The bicycle seat. It is coveted by few, misunderstood by others, and hated by many. While it is a necessary component in cycling (well, to most people), a lot of riders view them as a necessary evil. The good news is that it does not have to be that way.
Enter the Turnix.
Courtesy of the fine folks at Tweaked Sports, of Glendora, California, I was provided with a Shimano Pro Turnix TU, or “Tail-Up,” titanium-railed model to put through its paces. I mounted it up to a Ritchey WCS alloy, one-bolt post, and took the Turnix for both long and short rides to see where this saddle fell in the grand scheme of things: Comfy bliss, torture rack, or somewhere in between.
Well, I am happy to report, and don’t just take my butt’s word for it, the Turnix is the most dynamic saddle I have tried, to date. Dynamic, you say? What does that mean? Well, at first glance, the shape of the Turnix makes one wonder if it will even work, with its sloped-down nose, its up-turned tail, but this is what gives the saddle its unique qualities.
Think both comfortable AND supportive and you have the idea.
The beauty of the Turnix is in its shape. There's room for everyone!
This is definitely one saddle many people will find comfortable due to the inherent shape, padding, and construction. The nose slopes down to aid in getting low in the drops, while the “Tail-Up” back of the seat adds support by providing your butt with something to push against during climbs. It is due to these attributes (including a relief-channel), that the Turnix offers many different levels of adjustment to suit different riders’ tastes. Though the Turnix measured almost 19mm shorter than my trusty Fizik Arione, I did not notice the missing real estate at all.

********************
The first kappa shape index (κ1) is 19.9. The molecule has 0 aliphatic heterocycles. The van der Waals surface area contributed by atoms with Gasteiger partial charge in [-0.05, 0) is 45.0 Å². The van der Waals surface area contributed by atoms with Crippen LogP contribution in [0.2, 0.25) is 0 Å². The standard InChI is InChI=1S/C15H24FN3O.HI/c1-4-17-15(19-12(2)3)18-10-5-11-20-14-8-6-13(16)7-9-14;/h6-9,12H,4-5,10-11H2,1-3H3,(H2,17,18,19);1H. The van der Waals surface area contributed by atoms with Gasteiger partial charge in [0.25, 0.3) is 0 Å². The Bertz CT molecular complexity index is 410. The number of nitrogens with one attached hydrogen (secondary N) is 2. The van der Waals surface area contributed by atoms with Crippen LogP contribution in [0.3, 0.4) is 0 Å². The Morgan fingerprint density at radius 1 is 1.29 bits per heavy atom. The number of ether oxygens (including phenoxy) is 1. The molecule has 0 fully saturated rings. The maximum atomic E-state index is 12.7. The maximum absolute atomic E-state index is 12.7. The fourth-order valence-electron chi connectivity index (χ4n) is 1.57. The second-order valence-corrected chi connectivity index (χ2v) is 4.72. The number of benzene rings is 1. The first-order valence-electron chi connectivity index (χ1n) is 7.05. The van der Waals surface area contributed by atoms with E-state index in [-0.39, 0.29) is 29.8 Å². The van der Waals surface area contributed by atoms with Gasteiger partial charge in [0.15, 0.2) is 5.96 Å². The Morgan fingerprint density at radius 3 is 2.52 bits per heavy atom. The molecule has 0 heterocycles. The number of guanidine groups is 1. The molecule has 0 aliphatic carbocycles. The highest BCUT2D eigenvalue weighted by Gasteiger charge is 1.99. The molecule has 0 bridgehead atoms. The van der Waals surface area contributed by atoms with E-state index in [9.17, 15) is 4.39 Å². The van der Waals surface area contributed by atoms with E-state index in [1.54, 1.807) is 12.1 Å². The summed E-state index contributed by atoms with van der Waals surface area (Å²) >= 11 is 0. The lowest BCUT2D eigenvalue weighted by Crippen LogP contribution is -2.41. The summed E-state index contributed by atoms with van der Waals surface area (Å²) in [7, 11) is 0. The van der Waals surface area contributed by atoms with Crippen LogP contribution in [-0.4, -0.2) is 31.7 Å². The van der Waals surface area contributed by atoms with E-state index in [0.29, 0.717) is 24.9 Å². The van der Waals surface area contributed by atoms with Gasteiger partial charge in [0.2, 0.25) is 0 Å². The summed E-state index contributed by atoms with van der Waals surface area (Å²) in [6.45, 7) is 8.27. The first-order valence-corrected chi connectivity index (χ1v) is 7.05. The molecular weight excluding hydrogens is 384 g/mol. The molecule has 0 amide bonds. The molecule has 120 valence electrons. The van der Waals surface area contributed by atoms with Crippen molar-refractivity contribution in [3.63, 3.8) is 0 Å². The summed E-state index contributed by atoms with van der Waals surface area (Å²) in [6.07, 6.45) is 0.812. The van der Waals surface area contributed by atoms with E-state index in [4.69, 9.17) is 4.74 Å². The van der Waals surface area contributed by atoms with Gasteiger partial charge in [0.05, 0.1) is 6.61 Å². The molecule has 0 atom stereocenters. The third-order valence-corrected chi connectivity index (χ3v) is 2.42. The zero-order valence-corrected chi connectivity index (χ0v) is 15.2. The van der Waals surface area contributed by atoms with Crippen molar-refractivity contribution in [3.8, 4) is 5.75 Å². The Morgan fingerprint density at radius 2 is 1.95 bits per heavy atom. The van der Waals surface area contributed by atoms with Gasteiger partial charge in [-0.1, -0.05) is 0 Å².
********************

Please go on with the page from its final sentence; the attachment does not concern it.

Additionally, this is one saddle where the horizontally, dead-level rule need not apply. And, that is why this seat can be so much to so many riders. You can aim it up, you can aim it down, and it will not feel weird once you find your own, personal “Eureka” with the angle. Try that with any other saddle! There is a little more padding than most other saddles, and this actually adds to the dynamics of the Turnix, even if you don’t have Shimano’s relief cut-out version of the Turnix.
In the top photo you can see the relief channel. The bottom photo of the rear shows it even better.
Overall, the Turnix has been quite an amazing saddle to work with. While most saddles strive to provide the rider with a specific “Sweet-Spot,” the Turnix amazingly has more than one, making it the most versatile saddle I have ever used. In attempting to create a saddle for the masses, well, Shimano may have indeed, actually succeeded in doing just that.
I have tried quite a few saddles from the big players in the business, such as Fizik, Selle Italia, Bontrager, Ritchey, and WTB, however, now that Shimano is on the scene, they are taking their saddles very seriously.
And, so should you.
· Available in Black or White
· Available in Flat or TU, “Tail-Up” rear profile for comfort and power
· Microfiber cover with hi-density foam padding
· Carbon-reinforced nylon base for increased rigidity
· Lightweight & strong oversized, hollow titanium rails
· Also available with carbon rails and a relief-cutout
· Approximate weight: 200g.
· Dimensions: 132mm Wide, 280mm Length
· Retail $145.00 USD